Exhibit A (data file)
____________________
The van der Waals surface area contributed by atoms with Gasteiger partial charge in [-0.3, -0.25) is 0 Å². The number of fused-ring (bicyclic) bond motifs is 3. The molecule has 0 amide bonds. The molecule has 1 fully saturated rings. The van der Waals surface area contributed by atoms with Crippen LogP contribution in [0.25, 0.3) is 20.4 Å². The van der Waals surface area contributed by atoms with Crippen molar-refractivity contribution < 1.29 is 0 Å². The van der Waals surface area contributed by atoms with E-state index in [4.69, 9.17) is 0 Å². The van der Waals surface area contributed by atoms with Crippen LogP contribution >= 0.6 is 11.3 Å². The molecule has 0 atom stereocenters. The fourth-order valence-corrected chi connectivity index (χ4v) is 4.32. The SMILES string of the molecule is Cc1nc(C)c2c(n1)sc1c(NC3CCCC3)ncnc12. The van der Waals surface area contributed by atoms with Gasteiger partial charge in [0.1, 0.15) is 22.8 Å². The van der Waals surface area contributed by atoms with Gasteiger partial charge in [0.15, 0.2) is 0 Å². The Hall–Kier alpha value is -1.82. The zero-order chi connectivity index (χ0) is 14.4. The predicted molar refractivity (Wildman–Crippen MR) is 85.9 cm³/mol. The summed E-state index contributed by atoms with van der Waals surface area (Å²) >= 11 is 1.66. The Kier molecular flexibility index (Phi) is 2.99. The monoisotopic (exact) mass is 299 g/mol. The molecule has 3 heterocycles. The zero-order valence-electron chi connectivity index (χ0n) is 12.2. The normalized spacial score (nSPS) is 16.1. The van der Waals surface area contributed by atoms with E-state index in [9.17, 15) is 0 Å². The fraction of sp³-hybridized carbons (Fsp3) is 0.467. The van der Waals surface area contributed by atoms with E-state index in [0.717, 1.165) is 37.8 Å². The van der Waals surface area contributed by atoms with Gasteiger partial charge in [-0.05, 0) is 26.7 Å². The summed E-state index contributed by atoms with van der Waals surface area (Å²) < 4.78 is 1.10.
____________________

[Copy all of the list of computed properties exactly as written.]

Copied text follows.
The van der Waals surface area contributed by atoms with Gasteiger partial charge in [-0.3, -0.25) is 0 Å². The number of fused-ring (bicyclic) bond motifs is 3. The molecule has 0 amide bonds. The molecule has 1 fully saturated rings. The van der Waals surface area contributed by atoms with Crippen LogP contribution in [0.25, 0.3) is 20.4 Å². The van der Waals surface area contributed by atoms with Crippen molar-refractivity contribution < 1.29 is 0 Å². The van der Waals surface area contributed by atoms with E-state index in [4.69, 9.17) is 0 Å². The van der Waals surface area contributed by atoms with Crippen LogP contribution >= 0.6 is 11.3 Å². The molecule has 0 atom stereocenters. The fourth-order valence-corrected chi connectivity index (χ4v) is 4.32. The SMILES string of the molecule is Cc1nc(C)c2c(n1)sc1c(NC3CCCC3)ncnc12. The van der Waals surface area contributed by atoms with Gasteiger partial charge in [0.1, 0.15) is 22.8 Å². The van der Waals surface area contributed by atoms with Gasteiger partial charge in [0.15, 0.2) is 0 Å². The Hall–Kier alpha value is -1.82. The zero-order chi connectivity index (χ0) is 14.4. The predicted molar refractivity (Wildman–Crippen MR) is 85.9 cm³/mol. The summed E-state index contributed by atoms with van der Waals surface area (Å²) >= 11 is 1.66. The Kier molecular flexibility index (Phi) is 2.99. The monoisotopic (exact) mass is 299 g/mol. The molecule has 3 heterocycles. The zero-order valence-electron chi connectivity index (χ0n) is 12.2. The normalized spacial score (nSPS) is 16.1. The van der Waals surface area contributed by atoms with E-state index in [9.17, 15) is 0 Å². The fraction of sp³-hybridized carbons (Fsp3) is 0.467. The van der Waals surface area contributed by atoms with E-state index in [0.717, 1.165) is 37.8 Å². The van der Waals surface area contributed by atoms with Gasteiger partial charge in [-0.05, 0) is 26.7 Å². The summed E-state index contributed by atoms with van der Waals surface area (Å²) < 4.78 is 1.10.